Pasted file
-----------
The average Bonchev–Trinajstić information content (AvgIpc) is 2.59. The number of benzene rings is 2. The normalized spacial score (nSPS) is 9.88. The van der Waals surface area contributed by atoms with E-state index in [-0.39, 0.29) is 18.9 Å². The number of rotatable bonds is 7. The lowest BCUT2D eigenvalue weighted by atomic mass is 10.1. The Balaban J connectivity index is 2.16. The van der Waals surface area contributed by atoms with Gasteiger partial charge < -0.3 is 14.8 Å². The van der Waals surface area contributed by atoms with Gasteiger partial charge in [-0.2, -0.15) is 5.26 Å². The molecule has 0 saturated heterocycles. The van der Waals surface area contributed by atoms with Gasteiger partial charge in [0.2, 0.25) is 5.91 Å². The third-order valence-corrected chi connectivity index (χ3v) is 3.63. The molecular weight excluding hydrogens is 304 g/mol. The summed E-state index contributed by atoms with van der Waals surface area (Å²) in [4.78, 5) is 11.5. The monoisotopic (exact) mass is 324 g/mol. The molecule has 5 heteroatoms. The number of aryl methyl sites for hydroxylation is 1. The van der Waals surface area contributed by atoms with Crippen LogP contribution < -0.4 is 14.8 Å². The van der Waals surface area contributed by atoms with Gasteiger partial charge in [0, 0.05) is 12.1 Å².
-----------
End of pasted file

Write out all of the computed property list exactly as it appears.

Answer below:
The average Bonchev–Trinajstić information content (AvgIpc) is 2.59. The number of benzene rings is 2. The normalized spacial score (nSPS) is 9.88. The van der Waals surface area contributed by atoms with E-state index in [-0.39, 0.29) is 18.9 Å². The number of rotatable bonds is 7. The lowest BCUT2D eigenvalue weighted by atomic mass is 10.1. The Balaban J connectivity index is 2.16. The van der Waals surface area contributed by atoms with Gasteiger partial charge < -0.3 is 14.8 Å². The van der Waals surface area contributed by atoms with Gasteiger partial charge in [-0.2, -0.15) is 5.26 Å². The molecule has 0 saturated heterocycles. The van der Waals surface area contributed by atoms with Gasteiger partial charge in [0.2, 0.25) is 5.91 Å². The third-order valence-corrected chi connectivity index (χ3v) is 3.63. The molecular weight excluding hydrogens is 304 g/mol. The summed E-state index contributed by atoms with van der Waals surface area (Å²) in [4.78, 5) is 11.5. The monoisotopic (exact) mass is 324 g/mol. The molecule has 5 heteroatoms. The number of aryl methyl sites for hydroxylation is 1. The van der Waals surface area contributed by atoms with Crippen LogP contribution < -0.4 is 14.8 Å². The van der Waals surface area contributed by atoms with Gasteiger partial charge in [0, 0.05) is 12.1 Å².